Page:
This budget eliminates future funding for building new public transportation lines and service, threatening the ability of local communities of all sizes to satisfy the booming demand for well-connected locations served by transit. While the handful of projects with full federal funding grant agreements (FFGAs) already in hand would (theoretically) be allowed to proceed, all other future transit projects would be out of luck. The budget proposes to phase out future funding for what’s called the transit capital investment grants program — more informally referred to as New Starts, Small Starts and Core Capacity grants.

The Purple Line does not yet have its FFGA, placing the project’s projected $900 million in federal funds at grave risk. The FFGA was scheduled to be signed on August 4, 2016, but litigation delayed its execution.  According to the Administration’s budget proposal:

Future investments in new transit projects would be funded by the localities that use and benefit from these localized projects.

The proposal also eliminates the TIGER program. The fiercely competitive TIGER program funds innovative projects, including multi-modal projects, which leverage partnerships between multiple jurisdictions and the private sector. The program has brought at least $40 million in federal infrastructure investment to Maryland, including $10 million each for:

  • bus rapid transit along 14 miles of US 29 in Montgomery,
  • multimodal road improvements through the MD 175 Fort Meade Multimodal Accessibility Project in Anne Arundel,
  • Port of Baltimore enhancements including capacity expansion and construction of a rail intermodal facility, and
  • most recently, the North Avenue Rising project, which improves five miles along North Avenue in Baltimore City with dedicated bus lanes, roadway repaving, transit signal priority installation, enhanced bus stops, sidewalk improvements, bike share stations, bike lanes, and a subway station and intersection improvements.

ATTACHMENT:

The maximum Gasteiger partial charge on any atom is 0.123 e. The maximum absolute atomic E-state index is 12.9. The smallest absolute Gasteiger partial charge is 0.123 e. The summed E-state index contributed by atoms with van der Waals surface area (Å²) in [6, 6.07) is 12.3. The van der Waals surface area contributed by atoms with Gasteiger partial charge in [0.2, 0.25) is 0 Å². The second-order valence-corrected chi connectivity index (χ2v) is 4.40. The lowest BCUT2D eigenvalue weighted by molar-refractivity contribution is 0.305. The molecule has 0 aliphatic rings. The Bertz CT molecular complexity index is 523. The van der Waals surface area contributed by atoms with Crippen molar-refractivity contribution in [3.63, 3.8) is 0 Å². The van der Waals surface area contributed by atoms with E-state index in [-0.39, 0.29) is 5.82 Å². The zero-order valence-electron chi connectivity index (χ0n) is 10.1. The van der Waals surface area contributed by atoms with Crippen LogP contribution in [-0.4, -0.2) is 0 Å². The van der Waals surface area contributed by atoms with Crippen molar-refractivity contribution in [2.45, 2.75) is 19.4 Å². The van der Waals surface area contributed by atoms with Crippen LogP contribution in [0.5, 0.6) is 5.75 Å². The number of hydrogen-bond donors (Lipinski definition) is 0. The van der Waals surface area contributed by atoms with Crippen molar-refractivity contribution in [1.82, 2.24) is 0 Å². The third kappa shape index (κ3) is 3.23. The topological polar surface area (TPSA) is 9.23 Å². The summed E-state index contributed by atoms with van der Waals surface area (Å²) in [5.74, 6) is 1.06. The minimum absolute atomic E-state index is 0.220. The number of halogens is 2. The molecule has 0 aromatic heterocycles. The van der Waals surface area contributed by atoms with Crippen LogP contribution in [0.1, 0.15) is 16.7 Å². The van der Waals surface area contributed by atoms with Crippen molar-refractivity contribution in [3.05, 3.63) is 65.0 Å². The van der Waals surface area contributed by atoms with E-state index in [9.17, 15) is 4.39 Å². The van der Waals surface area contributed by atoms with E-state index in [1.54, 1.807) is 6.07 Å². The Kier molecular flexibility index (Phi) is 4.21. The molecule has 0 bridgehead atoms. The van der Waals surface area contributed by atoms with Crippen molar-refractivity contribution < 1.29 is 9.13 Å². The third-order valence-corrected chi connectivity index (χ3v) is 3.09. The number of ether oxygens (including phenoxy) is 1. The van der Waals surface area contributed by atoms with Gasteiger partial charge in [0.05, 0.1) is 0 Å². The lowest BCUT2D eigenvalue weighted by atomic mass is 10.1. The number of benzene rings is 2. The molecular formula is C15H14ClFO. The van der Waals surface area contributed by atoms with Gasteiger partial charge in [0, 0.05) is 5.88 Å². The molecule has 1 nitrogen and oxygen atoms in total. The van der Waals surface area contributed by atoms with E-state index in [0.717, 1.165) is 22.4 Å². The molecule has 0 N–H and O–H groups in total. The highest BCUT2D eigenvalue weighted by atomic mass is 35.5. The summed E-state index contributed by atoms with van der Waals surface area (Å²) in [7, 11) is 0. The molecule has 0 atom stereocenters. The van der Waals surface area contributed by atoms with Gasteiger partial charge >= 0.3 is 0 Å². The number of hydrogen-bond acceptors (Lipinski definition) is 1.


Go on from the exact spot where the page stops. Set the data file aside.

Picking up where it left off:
The Administration’s budget proposal also cuts funding to Amtrak, and “terminates Federal support for Amtrak’s long distance train services.”

The “Budget Blueprint” proposal provides information on the President’s discretionary funding proposals. The full Budget that will be released later this spring.

About Transportation for America:

Transportation for America is an alliance of elected, business and civic leaders from communities across the country, united to ensure that states and the federal government step up to invest in smart, homegrown, locally-driven transportation solutions — because these are the investments that hold the key to our future economic prosperity.

2017 End of Session Wrap-Up: Emergency Management

MACo works closely with its new Emergency Managers Affiliate and local public safety answering point directors to track policy related to 9-1-1 call centers and was heavily involved in SB 466, described below.

Follow links for more coverage on Conduit Street and MACo’s Legislative Database

Push Icons-MORE WORKMACo supported a bill to improve public safety communications in Maryland. MACo worked with bill sponsor, Senator Kagan over the interim on ideas for the legislation and was pleased to have her support on several amendments to the bill. As amended, the legislation expands the uses of a state funding mechanism for 9-1-1 upgrades and creates an advisory board that includes local 9-1-1 Center representation to help implement the next generation technologies throughout the State. Senate Bill 466, “Carl Henn’s Law,” passed the Senate but did not move in the House.  Bill InformationMACo Coverage

Click here for a round up of the wrap-ups for all policy areas

Grants Conference Opens Early Bird Registration

Early-bird registration is open for the annual Maryland Governor’s Grants Training Conference.

Screenshot 2017-04-05 13.37.21

Details:

Location: Marriott Conference Center at College Park

Date: Monday, November 13, 2017

From the Governor’s Grants Office: